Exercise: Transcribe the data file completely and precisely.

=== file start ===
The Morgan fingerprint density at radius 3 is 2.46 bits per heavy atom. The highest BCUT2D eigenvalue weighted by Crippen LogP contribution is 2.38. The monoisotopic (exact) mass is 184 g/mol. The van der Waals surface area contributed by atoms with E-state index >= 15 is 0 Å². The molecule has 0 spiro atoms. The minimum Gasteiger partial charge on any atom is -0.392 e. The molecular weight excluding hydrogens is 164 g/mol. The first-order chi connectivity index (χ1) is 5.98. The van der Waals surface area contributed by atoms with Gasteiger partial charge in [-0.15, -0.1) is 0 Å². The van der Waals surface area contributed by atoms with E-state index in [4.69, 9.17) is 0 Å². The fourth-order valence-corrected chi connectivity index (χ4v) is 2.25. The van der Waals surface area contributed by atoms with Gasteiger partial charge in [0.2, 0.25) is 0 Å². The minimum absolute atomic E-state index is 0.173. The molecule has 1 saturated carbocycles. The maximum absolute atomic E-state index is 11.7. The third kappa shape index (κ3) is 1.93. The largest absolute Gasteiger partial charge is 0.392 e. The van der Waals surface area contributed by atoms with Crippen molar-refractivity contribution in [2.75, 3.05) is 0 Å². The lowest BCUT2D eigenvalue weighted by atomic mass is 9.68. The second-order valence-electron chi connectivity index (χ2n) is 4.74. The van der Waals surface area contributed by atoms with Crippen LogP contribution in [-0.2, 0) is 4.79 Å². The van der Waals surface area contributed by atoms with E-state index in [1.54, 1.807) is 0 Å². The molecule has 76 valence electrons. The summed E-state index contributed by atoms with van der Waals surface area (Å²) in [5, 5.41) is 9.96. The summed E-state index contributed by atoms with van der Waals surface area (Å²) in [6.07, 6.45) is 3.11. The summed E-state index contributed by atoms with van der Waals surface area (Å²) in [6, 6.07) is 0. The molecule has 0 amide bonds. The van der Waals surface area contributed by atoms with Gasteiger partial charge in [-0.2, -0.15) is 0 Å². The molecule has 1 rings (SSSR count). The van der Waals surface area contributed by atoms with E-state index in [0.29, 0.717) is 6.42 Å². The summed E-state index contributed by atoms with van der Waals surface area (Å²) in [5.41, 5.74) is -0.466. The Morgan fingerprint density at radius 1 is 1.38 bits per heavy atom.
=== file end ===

The Morgan fingerprint density at radius 3 is 2.46 bits per heavy atom. The highest BCUT2D eigenvalue weighted by Crippen LogP contribution is 2.38. The monoisotopic (exact) mass is 184 g/mol. The van der Waals surface area contributed by atoms with E-state index >= 15 is 0 Å². The molecule has 0 spiro atoms. The minimum Gasteiger partial charge on any atom is -0.392 e. The molecular weight excluding hydrogens is 164 g/mol. The first-order chi connectivity index (χ1) is 5.98. The van der Waals surface area contributed by atoms with Gasteiger partial charge in [-0.15, -0.1) is 0 Å². The van der Waals surface area contributed by atoms with E-state index in [4.69, 9.17) is 0 Å². The fourth-order valence-corrected chi connectivity index (χ4v) is 2.25. The van der Waals surface area contributed by atoms with Gasteiger partial charge in [0.2, 0.25) is 0 Å². The minimum absolute atomic E-state index is 0.173. The molecule has 1 saturated carbocycles. The maximum absolute atomic E-state index is 11.7. The third kappa shape index (κ3) is 1.93. The largest absolute Gasteiger partial charge is 0.392 e. The van der Waals surface area contributed by atoms with Crippen molar-refractivity contribution in [2.75, 3.05) is 0 Å². The lowest BCUT2D eigenvalue weighted by atomic mass is 9.68. The second-order valence-electron chi connectivity index (χ2n) is 4.74. The van der Waals surface area contributed by atoms with Crippen LogP contribution in [-0.2, 0) is 4.79 Å². The van der Waals surface area contributed by atoms with E-state index in [1.54, 1.807) is 0 Å². The molecule has 76 valence electrons. The summed E-state index contributed by atoms with van der Waals surface area (Å²) in [5, 5.41) is 9.96. The summed E-state index contributed by atoms with van der Waals surface area (Å²) in [6.07, 6.45) is 3.11. The summed E-state index contributed by atoms with van der Waals surface area (Å²) in [6, 6.07) is 0. The molecule has 0 amide bonds. The van der Waals surface area contributed by atoms with Gasteiger partial charge in [-0.2, -0.15) is 0 Å². The molecule has 1 rings (SSSR count). The van der Waals surface area contributed by atoms with E-state index in [0.29, 0.717) is 6.42 Å². The summed E-state index contributed by atoms with van der Waals surface area (Å²) in [5.41, 5.74) is -0.466. The Morgan fingerprint density at radius 1 is 1.38 bits per heavy atom.